As Israel designates Palestinian human rights organisations ‘terrorist’, where is the international community?
Two Palestinian human rights workers speak out against Israel’s branding of their workplace as a “terrorist” organisation.
In late October, Israel designated six leading Palestinian civil society and human rights organisations as “terrorist” organisations – including our workplace. We are two Palestinian women who work for Addameer, a non-governmental, civil institution that works to support Palestinian political prisoners held in Israeli and Palestinian prisons. This latest escalation in Israel’s use of its military and legislative powers to maintain control over Palestinians suppresses any form of dissent and severs our right to self-determination.
Two weeks later, the Israeli military expanded the scope of the unfounded designations through a military order, outlawing the work of our organisations in the West Bank as well. This means dangerous consequences such as forcible closure of our offices, along with arbitrary arrests and reprisals against us, the employees. Not only are we at heightened risk of repercussions because we are speaking out, but in recent years we’ve seen several of our colleagues and board members arrested and face travel bans.
Since the ruling of the International Criminal Court (ICC) in February of this year, confirming that it has jurisdiction over crimes committed in occupied Palestinian territory, we have been nervously awaiting Israel’s response. Our work in Palestinian civil society is essential to building an ICC case against Israeli war crimes, but now that it is under threat, we worry that the Israeli regime will continue to take Orwellian measures to avoid accountability.
“Our work in Palestinian civil society is essential to building an ICC case against Israeli war crimes, but now it is under threat”
What we weren’t prepared for, however, was the constant anxiety that comes with knowing we could be prevented from travelling, having our homes and offices raided by the Israeli military, having our residency statuses revoked, or being arbitrarily arrested at any moment. Our sense of violation was made worse when, just two weeks after our organisations were outlawed, we discovered the Israeli-based Pegasus spyware on the phones of several Palestinian human rights defenders, including a lawyer at Addameer. These are measures that have already been taken against our workers and board members in the past, but this latest news signals that Israel intends to escalate the routine use of administrative detention and arbitrary arrests.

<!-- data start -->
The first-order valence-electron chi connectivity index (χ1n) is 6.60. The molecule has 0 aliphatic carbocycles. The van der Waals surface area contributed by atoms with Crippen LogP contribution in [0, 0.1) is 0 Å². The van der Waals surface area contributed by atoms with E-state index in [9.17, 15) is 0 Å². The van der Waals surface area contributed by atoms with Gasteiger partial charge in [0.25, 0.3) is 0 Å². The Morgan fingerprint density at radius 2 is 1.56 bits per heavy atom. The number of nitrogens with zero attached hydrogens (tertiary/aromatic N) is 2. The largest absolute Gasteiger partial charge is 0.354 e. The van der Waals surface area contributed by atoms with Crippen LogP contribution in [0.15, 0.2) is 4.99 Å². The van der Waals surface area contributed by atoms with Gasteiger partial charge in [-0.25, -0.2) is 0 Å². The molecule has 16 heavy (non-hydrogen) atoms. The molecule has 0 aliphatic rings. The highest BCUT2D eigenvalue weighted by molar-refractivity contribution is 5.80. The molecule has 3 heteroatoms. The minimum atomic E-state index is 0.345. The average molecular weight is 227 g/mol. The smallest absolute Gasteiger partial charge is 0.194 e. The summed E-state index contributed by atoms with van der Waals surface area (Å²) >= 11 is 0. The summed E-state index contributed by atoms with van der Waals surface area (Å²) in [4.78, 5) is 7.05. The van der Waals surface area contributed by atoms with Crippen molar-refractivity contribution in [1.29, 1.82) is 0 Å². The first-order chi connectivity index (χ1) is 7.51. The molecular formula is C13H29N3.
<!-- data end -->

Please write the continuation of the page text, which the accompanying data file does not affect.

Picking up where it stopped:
Administrative detention is a practice where Israel detains Palestinians without charge or trial, often citing “secret evidence”. This allows Israeli military authorities to detain individuals without proving – or even alleging – any actual individual culpability for activities or dissent against the Israeli occupation. This is part of the Israeli regime’s aim to silence those who defend and express their opposition to apartheid and illegal policies, and especially Palestinian human rights defenders.
There is no justice for Palestinians in Israeli courts. They are an inseparable part of the Israeli apartheid apparatus. Our organisation’s lawyers and the prisoners we work with report a wide range of systematic abuses, including torture, ill-treatment, deliberate medical neglect, and inhumane detention conditions. Palestinians are routinely deprived of the right to a fair trial and many are held in administrative detention.
Over the past few months, five Palestinian prisoners risked their lives on an open hunger strike against their administrative detention. A crucial aspect of our work at Addameer is to document, support and advocate for prisoners and amplify their demands outside of prison. Two of the five remain on hunger strike. The longest, Hisham Abu Hawash, is a father of five, has reached 102 days [as of 26 Nov] and his health is in critical condition.